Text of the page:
• All posts,  Well-being

    Minimalism as the examined life

    A couple of thousand years ago, an uncompromising Athenian philosopher by the name of Socrates said that the unexamined life is not worth living. It’s a provocative idea. Similar sentiments surface and resurface across history, and across cultures. Perhaps we need to hear this message again and again precisely because we find it so hard to take on board. Perhaps, as Simon Longstaff has suggested, it is because living an examined life can be challenging that Socrates adopted such strident language. (Or perhaps that was the doing of one of his students. We’ll never know, as Socrates didn’t make free and loose with a pen.) Socrates’ message is as relevant…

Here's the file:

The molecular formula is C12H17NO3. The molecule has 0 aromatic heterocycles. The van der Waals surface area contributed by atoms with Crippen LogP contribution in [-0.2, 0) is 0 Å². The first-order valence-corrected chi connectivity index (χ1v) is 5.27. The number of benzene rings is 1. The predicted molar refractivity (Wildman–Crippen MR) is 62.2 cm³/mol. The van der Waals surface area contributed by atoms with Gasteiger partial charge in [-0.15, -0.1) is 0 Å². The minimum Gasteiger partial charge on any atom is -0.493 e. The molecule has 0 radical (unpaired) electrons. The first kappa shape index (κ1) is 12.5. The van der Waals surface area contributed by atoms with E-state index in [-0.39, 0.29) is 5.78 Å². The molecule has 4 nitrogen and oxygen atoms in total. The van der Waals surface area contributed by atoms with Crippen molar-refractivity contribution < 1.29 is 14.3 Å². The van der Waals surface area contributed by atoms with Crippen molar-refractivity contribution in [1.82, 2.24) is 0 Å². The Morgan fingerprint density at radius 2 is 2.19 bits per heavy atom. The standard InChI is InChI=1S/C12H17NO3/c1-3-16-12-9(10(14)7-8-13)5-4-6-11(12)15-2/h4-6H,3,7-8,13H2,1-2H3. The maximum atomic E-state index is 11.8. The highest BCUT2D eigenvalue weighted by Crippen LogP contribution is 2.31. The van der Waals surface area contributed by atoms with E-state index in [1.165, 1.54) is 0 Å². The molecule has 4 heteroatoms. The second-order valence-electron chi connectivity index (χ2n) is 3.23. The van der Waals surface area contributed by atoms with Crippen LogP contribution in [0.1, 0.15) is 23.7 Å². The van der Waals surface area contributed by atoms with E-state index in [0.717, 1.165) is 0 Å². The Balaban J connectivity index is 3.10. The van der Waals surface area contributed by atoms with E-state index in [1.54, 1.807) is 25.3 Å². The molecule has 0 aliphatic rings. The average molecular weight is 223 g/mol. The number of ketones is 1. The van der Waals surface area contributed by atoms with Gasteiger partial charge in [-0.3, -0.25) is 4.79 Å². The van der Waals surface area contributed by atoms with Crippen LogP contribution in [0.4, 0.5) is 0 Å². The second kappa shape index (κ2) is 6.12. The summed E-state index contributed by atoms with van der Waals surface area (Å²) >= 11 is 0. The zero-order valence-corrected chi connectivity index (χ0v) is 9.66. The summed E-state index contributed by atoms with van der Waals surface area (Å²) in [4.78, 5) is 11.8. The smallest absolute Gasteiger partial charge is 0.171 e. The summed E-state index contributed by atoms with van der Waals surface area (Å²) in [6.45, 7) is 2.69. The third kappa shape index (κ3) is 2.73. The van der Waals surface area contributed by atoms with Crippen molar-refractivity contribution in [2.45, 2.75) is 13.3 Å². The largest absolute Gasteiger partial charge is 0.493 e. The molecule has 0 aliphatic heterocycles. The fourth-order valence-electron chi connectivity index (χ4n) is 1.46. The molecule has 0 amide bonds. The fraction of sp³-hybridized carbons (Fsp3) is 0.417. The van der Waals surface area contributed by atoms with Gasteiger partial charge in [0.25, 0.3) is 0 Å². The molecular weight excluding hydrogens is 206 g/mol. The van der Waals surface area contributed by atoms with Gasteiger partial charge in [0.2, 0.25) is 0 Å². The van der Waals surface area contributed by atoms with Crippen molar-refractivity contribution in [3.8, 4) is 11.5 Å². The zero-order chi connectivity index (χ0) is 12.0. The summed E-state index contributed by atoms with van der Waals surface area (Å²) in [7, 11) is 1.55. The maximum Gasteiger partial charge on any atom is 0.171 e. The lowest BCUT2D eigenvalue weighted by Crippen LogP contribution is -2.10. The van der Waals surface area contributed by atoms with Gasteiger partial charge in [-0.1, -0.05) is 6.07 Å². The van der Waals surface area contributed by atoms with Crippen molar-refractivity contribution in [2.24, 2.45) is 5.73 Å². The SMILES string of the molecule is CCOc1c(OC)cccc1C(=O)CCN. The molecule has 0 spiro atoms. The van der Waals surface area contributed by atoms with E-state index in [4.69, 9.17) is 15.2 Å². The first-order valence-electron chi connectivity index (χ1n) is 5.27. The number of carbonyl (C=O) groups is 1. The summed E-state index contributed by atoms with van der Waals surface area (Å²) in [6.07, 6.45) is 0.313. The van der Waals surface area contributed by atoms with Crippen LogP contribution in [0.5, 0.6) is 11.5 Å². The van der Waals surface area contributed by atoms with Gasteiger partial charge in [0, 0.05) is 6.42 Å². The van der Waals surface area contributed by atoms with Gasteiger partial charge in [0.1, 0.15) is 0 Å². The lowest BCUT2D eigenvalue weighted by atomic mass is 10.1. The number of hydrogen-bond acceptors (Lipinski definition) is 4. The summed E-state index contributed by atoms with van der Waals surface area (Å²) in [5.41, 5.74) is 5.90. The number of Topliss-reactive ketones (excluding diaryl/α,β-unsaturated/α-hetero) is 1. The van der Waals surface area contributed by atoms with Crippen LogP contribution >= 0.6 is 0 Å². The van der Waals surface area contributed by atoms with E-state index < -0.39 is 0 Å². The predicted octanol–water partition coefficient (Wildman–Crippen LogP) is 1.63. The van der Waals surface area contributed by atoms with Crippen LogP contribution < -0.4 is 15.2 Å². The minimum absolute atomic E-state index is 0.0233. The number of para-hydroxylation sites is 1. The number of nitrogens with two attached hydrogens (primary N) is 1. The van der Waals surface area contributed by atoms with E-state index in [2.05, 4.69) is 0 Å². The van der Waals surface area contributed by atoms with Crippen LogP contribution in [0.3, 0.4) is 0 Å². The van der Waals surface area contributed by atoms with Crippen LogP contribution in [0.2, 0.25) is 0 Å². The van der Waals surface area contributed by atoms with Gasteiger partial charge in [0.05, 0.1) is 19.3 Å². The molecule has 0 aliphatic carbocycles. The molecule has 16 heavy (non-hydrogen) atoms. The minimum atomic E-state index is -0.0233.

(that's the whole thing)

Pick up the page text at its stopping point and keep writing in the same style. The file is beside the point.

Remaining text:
• All posts,  Well-being

    Our ironic attitude to death

    As a culture, we avoid talking about death. Whether it’s because of existential angst (the worry about what’ll happen to us after we die?), a simple association with sadness and sorrow (we’ve experienced other peoples deaths but by definition we’ve never died ourselves), or because of an empathic understanding of how sad our death may make our friends and loved ones (at least, we assume so). This is very understandable but it’s counterproductive all the same. By treating death as something unspeakable we avoid it’s consideration at all cost. The effect of this avoidance is huge. Though it might feel like bringing a sledgehammer to break a nut, remembering that…